Monday, July 27, 2015


You cannot be lonely if you like the person you’re alone with. 
~ Wayne Dyer

Sometimes your mobile phone device is the only camera you have on hand - 
thereby, also making it your best camera at the moment.

We went kayaking a few weeks ago, and the iPhone camera was all I brought for capturing shots.
This is the first time I've actually processed an iPhone photo with Photoshop.
Usually I use just in-camera apps for any processing.
It worked pretty well.

As this is a photography blog, I think all cameras are game for generating images.
It's about what gear will capture the moment 
before the moment passes.
And perhaps equally important, it's about your own creative expression
and what works best for you at the time.

iPhone, DSLR, mirrorless or whatever...go out and shoot!!

iPhone 6 native camera Enlight app and Adobe CC2015

Monday, July 20, 2015

the next move

We must be willing to let go of the life we planned 
so as to have the life that is waiting for us.
~ Joseph Campbell

It took me a couple of times visiting this location to get the shot I wanted. It's not an award winning shot to be sure, but it is the best of what I took, and I was really just after the "message". 

It's a lesson I keep learning when photographing.
And rarely do you get a second chance at a subject.
Move. Move. Move before shooting.
Walk around your subject. 
View it high, view it low.
Light in front, side, or backlit.
And in the case of large subjects...find different vantage points for shooting!

This capture was a whim and an after thought. I had already taken my shots from along the edge of the river, and continued on my way. On the walk back, I passed the dock and thought to try to shoot from the vantage point of the dock ramp. I liked the composition of this shot better than the others.

When processed in monochrome, the white boat pops out from the background 
and draws your eye to it and its message. 

Did I get it right? Is your eye drawn to the boat and the message?

Fuji XT1 ISO 400 f/7.1 1/500 XF18-135mm (EFL 83mm) 

Saturday, July 18, 2015

due south

Always go with your passions.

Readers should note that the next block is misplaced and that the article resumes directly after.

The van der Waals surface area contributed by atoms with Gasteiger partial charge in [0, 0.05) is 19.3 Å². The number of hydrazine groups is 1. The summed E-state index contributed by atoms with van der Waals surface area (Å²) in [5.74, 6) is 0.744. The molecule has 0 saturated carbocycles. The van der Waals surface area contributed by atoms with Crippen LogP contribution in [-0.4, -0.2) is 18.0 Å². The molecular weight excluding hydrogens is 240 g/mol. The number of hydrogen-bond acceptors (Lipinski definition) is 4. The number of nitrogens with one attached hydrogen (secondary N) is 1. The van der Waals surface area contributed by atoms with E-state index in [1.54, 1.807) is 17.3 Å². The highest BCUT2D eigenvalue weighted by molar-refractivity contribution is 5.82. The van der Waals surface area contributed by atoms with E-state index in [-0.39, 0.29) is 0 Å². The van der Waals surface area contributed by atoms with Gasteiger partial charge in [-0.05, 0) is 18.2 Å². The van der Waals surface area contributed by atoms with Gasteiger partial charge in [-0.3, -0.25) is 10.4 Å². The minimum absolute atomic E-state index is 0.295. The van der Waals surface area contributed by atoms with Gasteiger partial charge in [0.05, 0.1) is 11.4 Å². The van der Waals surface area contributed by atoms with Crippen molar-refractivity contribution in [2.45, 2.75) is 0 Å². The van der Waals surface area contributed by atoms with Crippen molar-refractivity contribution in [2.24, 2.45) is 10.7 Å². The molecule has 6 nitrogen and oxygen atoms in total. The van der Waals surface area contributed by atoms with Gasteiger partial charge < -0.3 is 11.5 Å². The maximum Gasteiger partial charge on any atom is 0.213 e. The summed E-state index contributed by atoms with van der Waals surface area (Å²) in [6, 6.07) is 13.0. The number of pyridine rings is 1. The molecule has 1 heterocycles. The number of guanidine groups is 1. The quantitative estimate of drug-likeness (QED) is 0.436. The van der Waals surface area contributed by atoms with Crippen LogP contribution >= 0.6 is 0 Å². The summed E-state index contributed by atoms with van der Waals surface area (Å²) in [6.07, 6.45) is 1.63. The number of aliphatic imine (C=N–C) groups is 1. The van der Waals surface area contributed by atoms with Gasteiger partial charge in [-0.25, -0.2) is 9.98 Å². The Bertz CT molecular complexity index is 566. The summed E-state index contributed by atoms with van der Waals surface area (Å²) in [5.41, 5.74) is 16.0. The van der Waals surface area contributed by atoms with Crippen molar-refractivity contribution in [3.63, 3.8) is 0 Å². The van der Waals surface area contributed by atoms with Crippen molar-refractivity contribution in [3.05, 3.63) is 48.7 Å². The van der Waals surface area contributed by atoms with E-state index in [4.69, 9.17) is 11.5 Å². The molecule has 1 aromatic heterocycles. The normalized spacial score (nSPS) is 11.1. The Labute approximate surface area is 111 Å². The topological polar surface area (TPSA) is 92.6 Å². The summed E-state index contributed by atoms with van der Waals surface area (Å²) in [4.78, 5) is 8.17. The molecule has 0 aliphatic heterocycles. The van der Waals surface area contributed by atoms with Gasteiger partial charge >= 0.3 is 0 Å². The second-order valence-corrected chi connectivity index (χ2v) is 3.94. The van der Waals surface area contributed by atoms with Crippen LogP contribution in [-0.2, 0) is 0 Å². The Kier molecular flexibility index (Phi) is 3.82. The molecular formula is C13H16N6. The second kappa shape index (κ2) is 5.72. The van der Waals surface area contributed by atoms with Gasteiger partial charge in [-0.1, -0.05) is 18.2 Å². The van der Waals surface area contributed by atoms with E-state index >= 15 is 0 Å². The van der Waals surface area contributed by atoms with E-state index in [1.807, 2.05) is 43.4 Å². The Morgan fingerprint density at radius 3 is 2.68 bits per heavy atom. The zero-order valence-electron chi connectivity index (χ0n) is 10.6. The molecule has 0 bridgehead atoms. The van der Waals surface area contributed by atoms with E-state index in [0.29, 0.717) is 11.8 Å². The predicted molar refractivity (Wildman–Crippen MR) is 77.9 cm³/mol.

Never ask yourself if it’s realistic or not. 
~ Deepak Chopra

Photographing from bridges is tricky. Wind. Vibration. Wind. Vibration.
Pedestrians and cyclists. 
Not to mention traffic.
Fast shutter speeds are the best, no doubt.
But, I'm learning that even long exposures can work
because any slight and short-lived movement
 is insignificant relative to the long exposure time;
therefore, it doesn't seem to show up in the final image

I'm not sure whether this observation will stand the test of time (haha),
but it worked for the fireworks, and it worked pretty well here.

Sounds like a good reason to keep shooting long exposures from bridges to test the hypothesis!

Fuji XT1 ISO 200 f/11 17 seconds  XF18-55mm (EFL 27mm)

Wednesday, July 15, 2015


With every deed you are sowing a seed, though the harvest you may not see.
~ Ella Wheeler Wilcox

I came across these wonderful hay bales on my morning run. But, it was overcast.
Coming home that same evening, the sun was out and sunset was close at hand.
I did the only reasonable thing - I drove by the Bernet Farm to check out the hay bales.

I'm so glad I did.

Not only did I get some shots of the guys gathering the hay bales in their truck, 
I was able to capture the quickly disappearing light on the few bales remaining in the field.
15 minutes well spent.

Fuji XT1 ISO 250 f/8.0 1/80 18-135mm (88mm EFL)

Tuesday, July 7, 2015

night lights

willamette river waterfront fireworks

I often think that the night is more alive and more richly colored than the day. 
~ Vincent Van Gogh

I hope you all had a wonderful holiday weekend!

Last year we watched the July 4th fireworks show in close proximity to the fireworks themselves. It was very crowded and very difficult to photograph.
This year I had a plan to photograph from a bridge that was a modest distance away from the show. 
Close enough to see the display with ease, but distant enough to be away from the crowds and to have    bridges in the foreground and city lights as complementary elements to the main show.
This image stood out because the display on the far left was clear and not overexposed, and I also caught another explosion near the towers (middle) and a flash from the show a state away (Vancouver, WA; right). 
A triumvirate of displays!!

For this shot, I manually focused on the bridge in the foreground, I used a low ISO (200), medium aperture (f/8.0), and used the bulb setting
to manually initiate and terminate the exposure time. I aimed to commence the exposure after the initial explosion and end it before the disappearance of the display 
and before the beginning of the next explosion. In this case, 3 seconds. 
Exposing is empirical.
The most important part of the whole thing -
have fun!!

For more technical information on shooting fireworks, check out this site.

Fuji XT1 ISO 200 f/8.0 3 seconds 18-135mm (EFL 52mm)